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Tuesday, April 19, 2016

WNTBTTA 2


WHAT NOT TO BRING TO THE APOCALYPSE 2

1) number one is, of course, the generator.  If you live in the deep South and it is hotter than Lucifer’s lower intestine and you get more tornado’s and hurricane’s than they have enough names for, well by golly I guess having a generator isn’t the worst thing to consider owning.  Especially considering the deplorable condition of housing quality ( air conditioners are nearly mandatory on newer McMansions and mobile homes alike ) and the rather dear price of the meat in your freezer.  That being said, a generator is a natural disaster tool.  NEVER a survivalist tool.  A real manly man survivalist does away with the need for 99% of the electrical tools mere mortals depend on.  He embraces solar with the same fervor that tree-huggers do.  He 12 volts all his tools and minimizes those he absolutely needs.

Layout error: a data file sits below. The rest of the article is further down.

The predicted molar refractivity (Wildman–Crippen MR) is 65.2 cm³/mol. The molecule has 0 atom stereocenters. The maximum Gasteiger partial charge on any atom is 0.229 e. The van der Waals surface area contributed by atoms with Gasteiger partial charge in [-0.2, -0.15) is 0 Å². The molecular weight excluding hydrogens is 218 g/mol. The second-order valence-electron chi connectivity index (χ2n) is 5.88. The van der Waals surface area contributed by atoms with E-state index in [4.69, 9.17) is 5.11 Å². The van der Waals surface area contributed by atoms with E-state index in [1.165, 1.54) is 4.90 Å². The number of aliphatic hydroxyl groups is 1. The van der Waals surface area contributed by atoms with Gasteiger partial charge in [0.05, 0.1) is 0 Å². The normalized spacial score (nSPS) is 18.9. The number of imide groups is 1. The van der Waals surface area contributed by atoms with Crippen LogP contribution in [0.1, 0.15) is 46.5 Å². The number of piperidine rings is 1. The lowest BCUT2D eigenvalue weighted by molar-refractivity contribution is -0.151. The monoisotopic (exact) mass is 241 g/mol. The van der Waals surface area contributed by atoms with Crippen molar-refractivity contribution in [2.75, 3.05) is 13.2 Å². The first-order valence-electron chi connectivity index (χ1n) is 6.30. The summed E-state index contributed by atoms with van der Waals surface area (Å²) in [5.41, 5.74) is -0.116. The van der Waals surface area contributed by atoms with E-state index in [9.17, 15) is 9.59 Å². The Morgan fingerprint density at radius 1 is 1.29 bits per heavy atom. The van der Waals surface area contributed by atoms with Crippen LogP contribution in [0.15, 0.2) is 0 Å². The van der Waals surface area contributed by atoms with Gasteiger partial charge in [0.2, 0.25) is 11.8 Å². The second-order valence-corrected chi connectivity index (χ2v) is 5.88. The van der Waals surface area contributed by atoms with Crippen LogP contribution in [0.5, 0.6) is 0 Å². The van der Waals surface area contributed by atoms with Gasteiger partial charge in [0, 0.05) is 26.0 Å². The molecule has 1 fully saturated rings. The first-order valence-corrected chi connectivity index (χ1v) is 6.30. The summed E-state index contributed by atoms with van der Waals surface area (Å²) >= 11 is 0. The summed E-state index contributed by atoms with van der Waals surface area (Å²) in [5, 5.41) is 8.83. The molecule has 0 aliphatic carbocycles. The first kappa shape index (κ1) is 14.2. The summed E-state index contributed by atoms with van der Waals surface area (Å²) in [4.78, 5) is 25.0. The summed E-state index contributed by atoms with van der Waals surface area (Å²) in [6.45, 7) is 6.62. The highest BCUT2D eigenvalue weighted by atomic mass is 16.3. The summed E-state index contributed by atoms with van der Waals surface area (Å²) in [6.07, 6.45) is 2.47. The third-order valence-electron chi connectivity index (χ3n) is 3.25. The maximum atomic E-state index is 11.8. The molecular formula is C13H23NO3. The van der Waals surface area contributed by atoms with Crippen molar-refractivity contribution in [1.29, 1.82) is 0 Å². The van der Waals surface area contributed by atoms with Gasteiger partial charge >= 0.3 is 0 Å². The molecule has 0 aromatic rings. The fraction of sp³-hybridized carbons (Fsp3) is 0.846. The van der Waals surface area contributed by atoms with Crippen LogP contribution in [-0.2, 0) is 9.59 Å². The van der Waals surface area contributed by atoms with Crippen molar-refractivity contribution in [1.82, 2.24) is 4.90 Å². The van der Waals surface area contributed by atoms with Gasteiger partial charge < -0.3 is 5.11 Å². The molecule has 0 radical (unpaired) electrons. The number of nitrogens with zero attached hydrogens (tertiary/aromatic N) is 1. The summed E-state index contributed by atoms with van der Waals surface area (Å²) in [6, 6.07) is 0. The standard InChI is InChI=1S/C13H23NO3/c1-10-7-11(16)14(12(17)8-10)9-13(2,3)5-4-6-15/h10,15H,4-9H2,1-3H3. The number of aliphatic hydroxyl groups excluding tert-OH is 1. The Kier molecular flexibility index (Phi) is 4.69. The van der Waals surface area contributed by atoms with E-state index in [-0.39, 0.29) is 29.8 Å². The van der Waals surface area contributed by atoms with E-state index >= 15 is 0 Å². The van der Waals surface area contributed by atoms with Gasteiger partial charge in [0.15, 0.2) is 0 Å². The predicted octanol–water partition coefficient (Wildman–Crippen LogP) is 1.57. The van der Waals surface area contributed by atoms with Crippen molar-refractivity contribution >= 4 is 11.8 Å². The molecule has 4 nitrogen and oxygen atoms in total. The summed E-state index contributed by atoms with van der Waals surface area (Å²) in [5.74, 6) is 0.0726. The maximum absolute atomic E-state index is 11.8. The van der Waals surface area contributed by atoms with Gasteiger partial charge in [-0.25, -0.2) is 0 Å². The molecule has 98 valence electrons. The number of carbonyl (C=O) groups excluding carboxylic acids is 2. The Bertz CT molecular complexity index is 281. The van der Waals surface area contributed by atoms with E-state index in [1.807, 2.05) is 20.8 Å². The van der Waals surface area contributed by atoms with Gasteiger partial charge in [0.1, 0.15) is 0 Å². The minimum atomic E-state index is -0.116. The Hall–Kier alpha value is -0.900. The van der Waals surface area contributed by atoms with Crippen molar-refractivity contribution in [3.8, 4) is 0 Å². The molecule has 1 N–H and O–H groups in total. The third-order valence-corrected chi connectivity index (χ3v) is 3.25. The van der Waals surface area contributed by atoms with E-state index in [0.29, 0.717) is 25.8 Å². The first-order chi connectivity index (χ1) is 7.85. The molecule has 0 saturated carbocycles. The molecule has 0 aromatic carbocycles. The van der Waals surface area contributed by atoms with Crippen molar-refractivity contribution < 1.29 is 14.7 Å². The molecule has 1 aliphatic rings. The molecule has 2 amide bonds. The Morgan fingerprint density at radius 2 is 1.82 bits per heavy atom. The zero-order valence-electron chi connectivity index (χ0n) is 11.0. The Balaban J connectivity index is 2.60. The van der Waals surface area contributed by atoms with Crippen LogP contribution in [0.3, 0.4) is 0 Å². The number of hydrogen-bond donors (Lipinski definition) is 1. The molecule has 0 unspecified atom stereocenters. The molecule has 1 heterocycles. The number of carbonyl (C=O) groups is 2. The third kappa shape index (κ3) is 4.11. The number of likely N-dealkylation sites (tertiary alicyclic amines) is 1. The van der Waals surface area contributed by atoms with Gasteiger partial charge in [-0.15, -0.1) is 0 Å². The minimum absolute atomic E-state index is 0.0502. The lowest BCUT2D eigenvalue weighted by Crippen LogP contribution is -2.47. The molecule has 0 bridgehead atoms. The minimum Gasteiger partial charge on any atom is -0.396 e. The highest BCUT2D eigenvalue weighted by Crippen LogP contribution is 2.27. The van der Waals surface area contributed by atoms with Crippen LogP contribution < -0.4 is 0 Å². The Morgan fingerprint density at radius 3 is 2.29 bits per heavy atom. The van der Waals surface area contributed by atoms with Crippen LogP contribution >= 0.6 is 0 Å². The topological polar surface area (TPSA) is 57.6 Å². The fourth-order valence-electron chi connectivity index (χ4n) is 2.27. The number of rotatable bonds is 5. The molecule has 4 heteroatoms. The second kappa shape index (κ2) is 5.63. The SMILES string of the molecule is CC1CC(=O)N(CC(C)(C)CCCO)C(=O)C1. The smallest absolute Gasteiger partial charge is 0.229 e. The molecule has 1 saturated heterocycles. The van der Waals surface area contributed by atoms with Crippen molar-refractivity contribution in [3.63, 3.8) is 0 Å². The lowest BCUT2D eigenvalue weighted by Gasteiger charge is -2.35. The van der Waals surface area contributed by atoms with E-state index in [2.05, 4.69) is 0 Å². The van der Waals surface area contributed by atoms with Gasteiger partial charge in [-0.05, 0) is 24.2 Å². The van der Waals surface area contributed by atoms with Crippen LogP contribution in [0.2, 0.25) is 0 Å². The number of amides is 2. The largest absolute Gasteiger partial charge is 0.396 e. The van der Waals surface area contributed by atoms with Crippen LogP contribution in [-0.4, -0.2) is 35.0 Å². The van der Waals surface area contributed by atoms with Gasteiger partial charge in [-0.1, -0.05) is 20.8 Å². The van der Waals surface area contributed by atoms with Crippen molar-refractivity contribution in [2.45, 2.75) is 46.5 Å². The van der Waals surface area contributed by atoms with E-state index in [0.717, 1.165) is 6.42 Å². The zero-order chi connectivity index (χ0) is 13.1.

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He takes the old school view that electricity is mainly for illumination and almost nothing else ( while I used my system to run my computer for writing, after the collapse the only thing I’ll be using 110 AC for-off my inverter-is my hair trimmers.  Hygiene and normalcy luxury.  Everything else is just lighting ).  If you must have refrigeration such as for insulin, you need a solar panel & 12v battery run 200 watt a day freezer turned fridge.  And you can-relatively cheaply compared to a high end generator- dig a earth pipe for cooling ( ten foot deep trench with sewer PVC pipe, if you are suburban you can loop the trench around and around in a small area rather than go in a straight line, fifty feet long.  The air intake is on the outside, going down ten feet to the horizontal fifty feet.  Have it elbowed to avoid water collection, a few small holes drilled at the bottom elbow just in case it happens.  The pipe goes up into the house, pulled by a 12volt auto fan.  In theory, fifty degrees [ the year round earth temperature that far down ] is pumped in ).